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First World Oceans

22 scientists from around the world—including Silliman University’s Hilconida Calumpong, Ph.D.—submitted to the UN General Assembly in late 2015 their report as the Ad Hoc Working Group on the Regular Process for Global Reporting and Assessment of the State of the Marine Environment, including Socioeconomic Aspects. Here are some excerpts:

Increasing inputs of harmful material

Land-based inputs
Achievements of the past two centuries in feeding, clothing and housing the world’s population have been at the price of seriously degrading important parts of the planet, including much of the marine environment, especially near the coast. Urban growth, unaccompanied in much of the world by adequate disposal of human bodily wastes, has also imposed major pressures on the ocean. There is a need for action to deal with sewage (including industrial wastes that are mixed with human bodily wastes) in developing countries. The lack of sewage systems and wastewater treatment plants is still a major threat to the ocean.

Heavy metals and other hazardous substances
Industrial processes have brought with them serious environmental damage, especially when the concentration of industries have led to intense levels of inputs to the sea wastes which could not be assimilated. That damage is largely caused by heavy metals (especially lead, mercury, copper and zinc). With the development of organic chemistry, new substances have been created to provide important services in managing electricity (for example, polychlorinated biphenyls) and as pesticides. Chlorine has also been widely used in many industrial processes (such as pulp and paper production), producing hazardous by-products. Many of those chemical products and processes have proved to have a wide range of hazardous side-effects.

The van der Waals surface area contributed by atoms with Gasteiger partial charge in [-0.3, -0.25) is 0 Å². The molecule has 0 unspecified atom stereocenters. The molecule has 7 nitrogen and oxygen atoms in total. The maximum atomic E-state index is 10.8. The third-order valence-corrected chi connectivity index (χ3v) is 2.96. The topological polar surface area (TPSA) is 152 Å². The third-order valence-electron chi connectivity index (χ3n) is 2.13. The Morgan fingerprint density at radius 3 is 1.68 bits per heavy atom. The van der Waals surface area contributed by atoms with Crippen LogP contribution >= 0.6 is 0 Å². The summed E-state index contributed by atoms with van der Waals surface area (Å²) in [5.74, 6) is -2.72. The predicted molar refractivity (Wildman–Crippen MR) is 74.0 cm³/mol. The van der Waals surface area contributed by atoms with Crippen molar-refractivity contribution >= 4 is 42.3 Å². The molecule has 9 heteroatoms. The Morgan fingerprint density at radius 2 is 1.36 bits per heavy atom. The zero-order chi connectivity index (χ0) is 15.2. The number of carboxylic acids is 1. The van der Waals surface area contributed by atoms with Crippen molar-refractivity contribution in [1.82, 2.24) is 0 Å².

There are also problems from imperfectly controlled incinerations, which can produce polycylic aromatic hydrocarbons and, where plastics are involved, dioxins and furans. All those substances have adverse effects on the marine environment. There is evidence that some substances (often called endocrine disruptors), which do not reach the levels of toxicity, persistence and bioaccumulation in the accepted definitions of hazardous substances, can disrupt the endocrine systems of humans and animals, with adverse effects on their reproductive success. Action is already being taken on several of those, but more testing is needed to clarify whether action is needed on others.

The differential growth in industrial production between countries bordering the North Atlantic, on the one hand, and those bordering the South Atlantic, the Indian Ocean and the Pacific, on the other hand, means that much of that growth is now taking place in parts of the world that had not previously had to deal with industrial discharges on the current scale. Even if the best practicable means are used to deal with heavy metals and hazardous substances in the waste streams from those growing industries, the growth in output and consequent discharges will increase the inputs of heavy metals and other hazardous substances into the ocean. It is therefore urgent to apply new less-polluting technologies, where they exist, and means of removing heavy metals and other hazardous substances from discharges, if the level of contamination of the ocean, particularly in coastal areas, is not to increase. – (Excerpted by SU Research and Environmental News Service)

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